Carevo Polje is a primary mass grave located in the city of Jajce in central Bosnia and Herzegovina. The mass grave was discovered at the local graveyard and consisted of two pits a small distance from each other. The graves contained the remains of Bosnian Serb war victims from the municipality of Donji Vakuf. In 1998, the remains of 81 people were exhumed from the pits, including two children aged seven and nine. Twenty-one years later, in 2019, the remains of at least two people, believed to be Serbs killed in the 1992-95 war, were exhumed from another hidden grave in Carevo Polje.
The mass grave site remains unmarked. Families of the dead and war victims’ associations have been attempting to mark the murder site with a memorial plaque, but permission has not yet been granted by the municipality of Jajce.
In September 1995, Bosnian Croat troops attacked a convoy of Serb refugees from Donji Vakuf who were trying to escape to safety further north in the Serb-held city of Banja Luka, some 100 kilometres away by road. While the bus in which they were travelling was passing through the abandoned village of Bravnice, near the town of Jajce, it was attacked and 81 civilians were killed. Nine Bosnian Serb Army soldiers were also killed, police said, and a number of people were injured. Civilians who were captured in the ambush were taken to detention facilities.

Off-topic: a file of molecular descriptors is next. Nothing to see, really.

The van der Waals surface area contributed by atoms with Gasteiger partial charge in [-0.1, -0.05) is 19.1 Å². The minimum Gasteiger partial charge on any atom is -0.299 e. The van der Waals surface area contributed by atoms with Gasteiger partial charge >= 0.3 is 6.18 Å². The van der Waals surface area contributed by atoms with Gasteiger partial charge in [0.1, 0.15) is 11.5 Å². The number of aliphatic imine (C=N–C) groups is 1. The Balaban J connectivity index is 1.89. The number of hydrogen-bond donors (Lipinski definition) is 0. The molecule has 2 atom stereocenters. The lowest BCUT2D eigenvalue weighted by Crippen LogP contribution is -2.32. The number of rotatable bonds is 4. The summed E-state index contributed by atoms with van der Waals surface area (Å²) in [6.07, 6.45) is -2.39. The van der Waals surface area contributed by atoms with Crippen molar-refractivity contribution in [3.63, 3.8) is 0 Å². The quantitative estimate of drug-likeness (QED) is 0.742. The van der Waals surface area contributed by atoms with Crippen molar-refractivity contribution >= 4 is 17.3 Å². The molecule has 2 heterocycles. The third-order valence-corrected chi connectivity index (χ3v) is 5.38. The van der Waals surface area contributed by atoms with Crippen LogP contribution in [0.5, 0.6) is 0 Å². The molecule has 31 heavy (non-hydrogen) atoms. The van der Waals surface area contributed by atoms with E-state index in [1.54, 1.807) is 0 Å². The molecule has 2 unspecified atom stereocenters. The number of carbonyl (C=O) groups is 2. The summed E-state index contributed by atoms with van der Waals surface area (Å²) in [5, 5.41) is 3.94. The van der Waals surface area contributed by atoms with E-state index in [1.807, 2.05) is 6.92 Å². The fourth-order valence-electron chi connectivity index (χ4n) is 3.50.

The Hague Tribunal’s verdict acquitting Croatian Army generals Ante Gotovina and Mladen Markac said that from September 8 to 15, 1995, the Croatian Army and Croatian Defence Council, HVO units, working with the Bosnian Army, conducted Operation Maestral with the aim of taking control over an area near the Bosnian towns of Drvar, Sipovo, Jajce, Bosanski Petrovac, Bosanska Krupa and Kljuc.
The verdict said that one of the units participating in Operation Maestral was the 4th Guards Brigade of the Croatian Army, commanded by general Damir Krsticevic, who later became Croatia’s defence minister and deputy prime minister from 2016 to 2020. Krsticevic has denied that the brigade was involved in the Bravnice ambush, insisting that it was at its headquarters in Split when the attack happened.
A survivor of the ambush in Bravnice, Nadezda Jankovic, insisted that the 4th Guards Brigade was involved in the attack. “Members of that army were in a trench, from where they attacked the bus and halted it, while the HVO members came from the other side, across the bridge, and they condemned the attack and offered help,” Jankovic told BIRN.
She said she saw soldiers in camouflage uniforms after the attack: “They went past us, laughing. They said they had butchered us well. There were also some soldiers who came up to us and dressed our wounds. Those soldiers had symbols of the HVO and a [Croat] checkered flag on their sleeves.”
No one has ever been charged with the killings in Bravnice. The Bosnian state prosecution has been conducting an investigation.